In case you missed it in our daily comms, please find below some information on race equality at UCL, with a message from Jennifer Brown as Chair of the Library’s Equality, Diversity and Inclusion committee, as well as some highlights on work which has been underway in Library Services to decolonise our collections and support UCL’s investigations into the university’s role in the history of eugenics. You can also find some training resources recommended by UCL EDI and Library SMT colleagues, to complement the resources which Andy Pow shared via liblist last Friday.
Race Equality at UCL
In the Provost’s View earlier in the week, the Provost reflected on the appalling killing of George Floyd and acknowledged the devastating and distressing impact this continues to have on our Black staff and students. The Provost also accepted that the statement UCL made last week was not specific enough about the impact on Black students and staff and apologised for the stress and hurt caused to Black students and staff.
As mentioned by the Provost, we need to go beyond expressions of solidarity and look at what further practical steps we can take to address racism close to home. UCL has taken practical action on structural racism at UCL under the current Provost. UCL Library Services is part of this action, with one of our six Key Performance Areas in the Library Strategy dedicated to Staffing, Equality, Diversity and Inclusion and we will share more about the Library’s work in this area. We fully agree with the Provost that more must be done and that we must accept responsibility for more rapid progress.
UCL is seeking to consult with Black staff and students via a town hall style meeting in the near future, in order to listen more, learn, and decide what additional action we should be taking as a university. If you would like to register your interest in receiving details of this event, you can do so using this online form.
A message from Jennifer Brown, Chair of the Library Services Equality, Diversity and Inclusion committee
I have reflected deeply upon the brutal murder of George Floyd and being told that BME people are more prone to dying from the Coronavirus coupled with the fact that there was insufficient investigation as to why this is the case.
To say that the past few weeks have been distressing is an understatement. For many it has been an eye opener but for others it is a reality that they have had to live most if not all of their lives. I have been engaging in lots of discussions externally around what is occurring and what needs to happen.
As a woman of African Caribbean heritage I have faced the experiences, the frustration, the hurt plus more that many are now feeling more liberated to speak about.
As the chair of the Library Service Equality Diversity and Inclusion committee I am committed to tackling any practices which cause BME people to face inequality. Not just within Library Services but throughout the UCL community which I have already been doing. This might mean that at times some uncomfortable and frank discussions might need to be had but this is a way forward to tackling some of the inequalities being faced.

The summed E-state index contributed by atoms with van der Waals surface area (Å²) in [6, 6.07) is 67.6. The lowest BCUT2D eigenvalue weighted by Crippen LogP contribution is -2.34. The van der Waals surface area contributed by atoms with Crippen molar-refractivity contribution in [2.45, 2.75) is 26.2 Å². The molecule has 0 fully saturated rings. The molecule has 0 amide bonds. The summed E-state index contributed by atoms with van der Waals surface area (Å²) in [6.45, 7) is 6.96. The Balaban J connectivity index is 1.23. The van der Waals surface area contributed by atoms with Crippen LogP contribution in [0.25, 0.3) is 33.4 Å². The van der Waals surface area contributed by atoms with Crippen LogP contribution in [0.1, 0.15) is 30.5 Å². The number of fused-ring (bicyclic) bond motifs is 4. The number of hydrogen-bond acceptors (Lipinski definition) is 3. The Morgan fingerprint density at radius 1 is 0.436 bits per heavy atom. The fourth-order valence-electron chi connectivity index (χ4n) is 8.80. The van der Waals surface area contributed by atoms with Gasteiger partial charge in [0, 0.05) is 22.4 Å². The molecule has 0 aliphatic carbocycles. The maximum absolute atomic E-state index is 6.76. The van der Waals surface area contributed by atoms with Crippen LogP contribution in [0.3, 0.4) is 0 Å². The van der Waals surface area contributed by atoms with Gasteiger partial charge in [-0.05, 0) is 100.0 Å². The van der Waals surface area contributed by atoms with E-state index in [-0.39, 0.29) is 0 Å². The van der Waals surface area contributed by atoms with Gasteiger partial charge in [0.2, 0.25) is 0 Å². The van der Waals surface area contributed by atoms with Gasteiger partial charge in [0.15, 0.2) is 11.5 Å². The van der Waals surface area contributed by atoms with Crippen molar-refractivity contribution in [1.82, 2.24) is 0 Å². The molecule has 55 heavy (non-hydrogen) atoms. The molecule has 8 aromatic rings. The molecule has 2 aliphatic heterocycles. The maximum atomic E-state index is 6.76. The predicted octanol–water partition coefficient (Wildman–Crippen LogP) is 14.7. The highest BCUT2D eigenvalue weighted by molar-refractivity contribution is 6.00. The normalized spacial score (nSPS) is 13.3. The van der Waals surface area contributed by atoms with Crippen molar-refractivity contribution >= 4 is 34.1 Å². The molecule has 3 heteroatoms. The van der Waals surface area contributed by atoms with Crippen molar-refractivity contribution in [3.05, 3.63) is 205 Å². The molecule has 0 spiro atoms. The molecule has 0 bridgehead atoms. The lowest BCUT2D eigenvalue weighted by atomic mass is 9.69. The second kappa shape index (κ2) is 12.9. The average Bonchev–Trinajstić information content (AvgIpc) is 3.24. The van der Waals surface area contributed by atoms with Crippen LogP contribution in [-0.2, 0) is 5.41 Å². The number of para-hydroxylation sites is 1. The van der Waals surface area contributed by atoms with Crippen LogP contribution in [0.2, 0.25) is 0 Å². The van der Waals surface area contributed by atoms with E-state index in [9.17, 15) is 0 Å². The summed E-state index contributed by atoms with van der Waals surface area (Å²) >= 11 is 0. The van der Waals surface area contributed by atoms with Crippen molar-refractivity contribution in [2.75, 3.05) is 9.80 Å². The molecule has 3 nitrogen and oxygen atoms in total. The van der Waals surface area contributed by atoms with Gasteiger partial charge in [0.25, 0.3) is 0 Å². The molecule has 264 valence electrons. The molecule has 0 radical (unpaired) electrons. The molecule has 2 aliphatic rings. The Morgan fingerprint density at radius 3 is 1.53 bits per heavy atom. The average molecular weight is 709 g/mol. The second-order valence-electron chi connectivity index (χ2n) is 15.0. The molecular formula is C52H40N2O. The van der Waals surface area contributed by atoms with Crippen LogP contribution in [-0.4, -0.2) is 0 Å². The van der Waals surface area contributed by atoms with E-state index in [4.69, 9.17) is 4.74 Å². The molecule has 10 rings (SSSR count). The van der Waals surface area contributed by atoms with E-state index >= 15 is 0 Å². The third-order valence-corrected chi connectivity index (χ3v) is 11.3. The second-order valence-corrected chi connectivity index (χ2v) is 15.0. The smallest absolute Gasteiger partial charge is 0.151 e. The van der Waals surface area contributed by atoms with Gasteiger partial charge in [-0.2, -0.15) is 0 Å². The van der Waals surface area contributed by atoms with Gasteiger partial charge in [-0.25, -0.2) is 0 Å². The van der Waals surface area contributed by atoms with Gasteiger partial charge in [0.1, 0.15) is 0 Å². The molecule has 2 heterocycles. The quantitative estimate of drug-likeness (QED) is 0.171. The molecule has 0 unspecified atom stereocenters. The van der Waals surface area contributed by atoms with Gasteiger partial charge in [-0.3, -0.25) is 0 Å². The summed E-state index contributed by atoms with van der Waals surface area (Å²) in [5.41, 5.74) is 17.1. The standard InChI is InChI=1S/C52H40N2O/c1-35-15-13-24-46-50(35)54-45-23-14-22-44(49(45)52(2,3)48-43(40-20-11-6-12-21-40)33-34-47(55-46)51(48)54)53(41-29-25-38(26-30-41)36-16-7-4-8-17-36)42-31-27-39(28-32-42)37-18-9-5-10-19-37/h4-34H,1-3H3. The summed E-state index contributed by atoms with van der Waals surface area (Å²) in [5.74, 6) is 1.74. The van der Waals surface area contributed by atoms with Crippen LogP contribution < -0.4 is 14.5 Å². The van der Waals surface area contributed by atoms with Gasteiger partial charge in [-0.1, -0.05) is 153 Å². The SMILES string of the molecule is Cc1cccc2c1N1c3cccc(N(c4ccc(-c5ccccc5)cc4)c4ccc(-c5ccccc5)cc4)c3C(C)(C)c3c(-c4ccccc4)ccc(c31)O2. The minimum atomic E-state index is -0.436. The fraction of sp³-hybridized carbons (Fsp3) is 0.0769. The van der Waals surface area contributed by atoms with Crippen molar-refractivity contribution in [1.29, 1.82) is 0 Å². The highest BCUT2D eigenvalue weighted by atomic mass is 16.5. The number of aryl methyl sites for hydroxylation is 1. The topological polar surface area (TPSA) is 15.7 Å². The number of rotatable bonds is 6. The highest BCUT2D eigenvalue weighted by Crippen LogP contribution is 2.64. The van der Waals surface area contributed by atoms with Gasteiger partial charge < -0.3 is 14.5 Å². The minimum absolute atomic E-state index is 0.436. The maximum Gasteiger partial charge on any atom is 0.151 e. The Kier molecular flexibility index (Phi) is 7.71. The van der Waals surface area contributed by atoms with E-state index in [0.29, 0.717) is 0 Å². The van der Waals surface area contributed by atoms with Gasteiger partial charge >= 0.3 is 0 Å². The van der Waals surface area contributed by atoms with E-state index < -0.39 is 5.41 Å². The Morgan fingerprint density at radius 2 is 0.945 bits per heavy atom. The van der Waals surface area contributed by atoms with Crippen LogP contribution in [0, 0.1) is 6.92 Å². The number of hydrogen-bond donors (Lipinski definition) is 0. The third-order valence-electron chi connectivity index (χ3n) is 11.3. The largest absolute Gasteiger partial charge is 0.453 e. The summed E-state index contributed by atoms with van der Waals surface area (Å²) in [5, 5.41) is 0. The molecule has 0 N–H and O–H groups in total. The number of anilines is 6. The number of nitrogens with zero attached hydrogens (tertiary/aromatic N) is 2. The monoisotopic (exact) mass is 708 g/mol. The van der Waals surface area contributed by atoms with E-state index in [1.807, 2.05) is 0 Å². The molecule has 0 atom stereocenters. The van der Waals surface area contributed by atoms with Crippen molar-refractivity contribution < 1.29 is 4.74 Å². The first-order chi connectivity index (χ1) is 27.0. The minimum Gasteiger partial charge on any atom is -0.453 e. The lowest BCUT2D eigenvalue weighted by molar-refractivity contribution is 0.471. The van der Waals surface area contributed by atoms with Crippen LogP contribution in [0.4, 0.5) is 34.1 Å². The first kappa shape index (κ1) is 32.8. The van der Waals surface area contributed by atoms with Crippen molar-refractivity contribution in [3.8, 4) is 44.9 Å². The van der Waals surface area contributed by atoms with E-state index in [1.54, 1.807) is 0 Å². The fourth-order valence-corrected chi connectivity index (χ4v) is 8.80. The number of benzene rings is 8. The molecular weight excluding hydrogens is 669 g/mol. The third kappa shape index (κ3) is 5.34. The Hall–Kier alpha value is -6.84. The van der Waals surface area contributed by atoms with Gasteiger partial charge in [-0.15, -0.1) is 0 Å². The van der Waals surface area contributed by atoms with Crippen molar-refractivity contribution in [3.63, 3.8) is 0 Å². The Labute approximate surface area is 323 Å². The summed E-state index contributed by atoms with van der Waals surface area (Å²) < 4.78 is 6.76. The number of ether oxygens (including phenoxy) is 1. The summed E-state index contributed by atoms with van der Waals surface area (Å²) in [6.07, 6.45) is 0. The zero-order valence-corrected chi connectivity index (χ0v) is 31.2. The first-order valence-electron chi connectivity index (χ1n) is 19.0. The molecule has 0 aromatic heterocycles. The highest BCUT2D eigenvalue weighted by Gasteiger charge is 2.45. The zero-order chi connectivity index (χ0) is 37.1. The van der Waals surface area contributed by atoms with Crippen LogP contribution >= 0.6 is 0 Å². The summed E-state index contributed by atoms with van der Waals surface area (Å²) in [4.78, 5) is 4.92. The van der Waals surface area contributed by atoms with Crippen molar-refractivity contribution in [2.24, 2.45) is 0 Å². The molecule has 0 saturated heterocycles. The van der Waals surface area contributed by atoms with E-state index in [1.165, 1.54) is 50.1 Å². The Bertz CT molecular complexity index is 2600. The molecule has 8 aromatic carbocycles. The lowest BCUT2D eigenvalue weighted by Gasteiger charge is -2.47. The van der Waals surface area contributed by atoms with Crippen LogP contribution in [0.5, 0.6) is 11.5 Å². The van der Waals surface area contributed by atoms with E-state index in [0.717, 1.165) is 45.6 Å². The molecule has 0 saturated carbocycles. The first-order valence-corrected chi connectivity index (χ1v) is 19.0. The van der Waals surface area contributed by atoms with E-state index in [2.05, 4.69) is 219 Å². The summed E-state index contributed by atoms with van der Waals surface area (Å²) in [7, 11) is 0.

I would like to cultivate a culture of solution so if you have any suggestions that you would like to be considered confidentially please feel free to email me firstname.lastname@example.org or the Library DEOLOs (email@example.com and firstname.lastname@example.org). Anonymised suggestions will be discussed at forthcoming EDI meetings and shared with the Library SMT for further consideration and action as appropriate.
The change required is not about tokenism, we all need to work together to cultivate more positive experiences and meaningful outcomes.
Back in November a meeting of staff interested and engaged in themes around “decolonising” collections considered the scope for activities in Library Services. Colleagues shared examples of work already being undertaken at this forum. To take this forward a Liberating the Collections Steering Group will oversee strands of activity across Library Services, aligned to UCL Library Services Strategy, UCL’s Liberating the Curriculum initiative, UCL’s wider EDI activity and with reference to best practice in the library sector. A more detailed blog post will be published next week.
Inquiry into the history of eugenics
In March, shortly before lockdown, the Peer Review dedicated an edition to the outcomes of the Inquiry into the history of eugenics at UCL. The independent Chair of the Inquiry, Professor Iyiola Solanke, outlined why she agreed to lead the Inquiry for UCL and how it relates to social justice. Maria Kiladi shared an article on what our archives tell us about the history of eugenics at UCL.
Many colleagues from Library Services directly supported the Inquiry, particularly Katy Makin and Colin Penman from Special Collections. The Inquiry itself forms part of the wider work which UCL is doing to further race equality.
The Inquiry report and recommendations, as well as videos of the Town Hall meetings, are available on the Inquiry webpages.
EDI training available
UCL Equality, Diversity and Inclusion (EDI) are working in partnership with colleagues from the Race Equality Steering Group on a number of institutional actions. In the meantime, Fiona McClement (Head of EDI) would encourage people who are looking to take action on a personal level to sign up to one or more of these webinars. Pearn Kandola tend to deliver really good, thoughtful training and their new series of racism at work will be in the context of current times.
The EDI team does not believe there is a limit on numbers who can sign up but if you do have any problems, please let me know and EDI have offered to look to organise some sessions specifically for UCL.